Take the Work Seriously. Yourself? Not So Much.

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This past week, I wrapped up the first draft of a large writing project. Growth Equation intern, creative director, and all-around utility talent Nate came into town to help. We had eight days to closely edit about sixty-thousand words. Somehow, we did.

(You’ll hear more about the project 18 months or so from now—lead time in publishing is long and gratification must be delayed.)

During our time together, Nate mentioned that he’d recently met a collegiate athletics coach in California who is a super-fan of The Growth Equation. This coach wanted to know more about how we work.

When I think back to last week with Nate, and what allowed us to put in a massive amount of deep-focus effort in a condensed period of time, I keep returning to the contrast between how we approached the work and how we approached ourselves. We took the former very seriously, and the latter not very seriously at all.

When it came time to read and edit, to move paragraphs around and consider the reader’s experience, to strive to create something that might stand the test of time, we were, as Nate likes to say, “locked in.”

Outside of interacting with the text, however, we were anything but locked in. We spent nearly all our non-work time not only having fun, but also making fun of ourselves. As serious as we were about the placement of commas, semi-colons, and em-dashes, we were lighthearted toward each other. It’s clear that the latter enabled the former.

When you are on, you want to be on, and you want to take the work seriously. Regardless of what it is you are doing, if you don’t take it seriously, that’s often a way of protecting yourself from the hurt that comes with potential failure. It’s a cop-out, a way to not give your all. The result is an inferior process and outcome.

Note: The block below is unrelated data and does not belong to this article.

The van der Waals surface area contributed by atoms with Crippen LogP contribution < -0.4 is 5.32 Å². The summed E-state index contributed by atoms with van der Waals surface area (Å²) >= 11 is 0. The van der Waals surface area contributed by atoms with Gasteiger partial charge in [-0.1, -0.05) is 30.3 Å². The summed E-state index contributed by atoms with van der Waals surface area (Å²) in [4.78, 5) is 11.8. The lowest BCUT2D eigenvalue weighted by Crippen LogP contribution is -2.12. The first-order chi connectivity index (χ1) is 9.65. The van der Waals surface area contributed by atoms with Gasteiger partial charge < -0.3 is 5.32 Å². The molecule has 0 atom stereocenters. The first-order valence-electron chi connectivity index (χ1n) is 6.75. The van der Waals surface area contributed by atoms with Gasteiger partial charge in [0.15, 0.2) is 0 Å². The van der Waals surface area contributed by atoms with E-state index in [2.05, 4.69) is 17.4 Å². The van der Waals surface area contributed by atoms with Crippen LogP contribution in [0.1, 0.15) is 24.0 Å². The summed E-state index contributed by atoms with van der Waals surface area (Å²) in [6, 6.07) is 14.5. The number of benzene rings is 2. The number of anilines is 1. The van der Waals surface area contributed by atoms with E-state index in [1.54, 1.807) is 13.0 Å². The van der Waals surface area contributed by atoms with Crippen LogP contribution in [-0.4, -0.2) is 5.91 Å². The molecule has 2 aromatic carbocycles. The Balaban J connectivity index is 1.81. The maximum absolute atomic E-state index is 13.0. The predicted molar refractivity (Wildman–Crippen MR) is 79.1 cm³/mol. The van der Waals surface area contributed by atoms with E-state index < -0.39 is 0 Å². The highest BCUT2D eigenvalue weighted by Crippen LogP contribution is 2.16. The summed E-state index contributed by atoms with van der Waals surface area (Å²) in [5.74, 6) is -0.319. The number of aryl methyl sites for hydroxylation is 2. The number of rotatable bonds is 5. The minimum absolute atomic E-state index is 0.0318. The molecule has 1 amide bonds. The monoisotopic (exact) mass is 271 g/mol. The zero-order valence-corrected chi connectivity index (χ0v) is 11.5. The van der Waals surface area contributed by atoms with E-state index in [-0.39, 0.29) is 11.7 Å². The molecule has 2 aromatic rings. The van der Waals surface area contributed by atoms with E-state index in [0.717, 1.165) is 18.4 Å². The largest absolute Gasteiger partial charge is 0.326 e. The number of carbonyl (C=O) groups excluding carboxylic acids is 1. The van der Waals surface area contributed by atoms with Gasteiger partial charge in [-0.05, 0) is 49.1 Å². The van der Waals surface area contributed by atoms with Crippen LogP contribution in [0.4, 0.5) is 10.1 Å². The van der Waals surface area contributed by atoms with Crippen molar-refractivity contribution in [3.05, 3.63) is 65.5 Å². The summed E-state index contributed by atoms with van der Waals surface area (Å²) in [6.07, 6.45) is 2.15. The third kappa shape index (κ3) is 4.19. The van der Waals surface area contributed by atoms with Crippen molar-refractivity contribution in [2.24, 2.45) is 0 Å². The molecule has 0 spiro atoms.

But when you are off, you want to be off, and you don’t want to take yourself too seriously. If you can never let go and release, eventually the internal pressure builds to an unhealthy level. You stop having fun. And it’s hard to stay consistent if you aren’t having fun.

Somebody who embodied this principle is the NBA center Bill Walton, who passed away just a few days ago at age 71. On the court, Walton was locked in. He was a two-time NCAA champion, a two-time NBA champion, and a Hall of Fame inductee. Jack Ramsay, who coached him at the Portland Trailblazers, ​said​ “I’ve never coached a better player and I’ve never coached a better competitor.”

But off the court, Walton, who often donned a tie-dye t-shirt, was a 6’11” mountain of fun and light heartedness. The ESPN writer Ryan McGee recently ​recalled:​

“In 2018, I was headed to San Diego to work on a big Walton piece, but news broke about the FBI investigating college hoops programs. I had to pivot to a Syracuse-Duke game to get news reactions from Coach Boeheim and Coach K. I called Bill to apologize.

His response?

Ryan McGee, I would love to tell you that this is the first time that actions of the Federal Bureau of Investigation have altered the best laid plans of one Bill Walton, but that would not be the truth.

A self-important superstar might have been angry that a magazine profile was being delayed, perhaps even killed. But not Walton. He took it as an opportunity to poke fun at himself.

Walton’s words are those of someone who was legendary in large part because he took the work seriously but himself not so much. He’s a role model for all of us. Be like Bill.

​Brad

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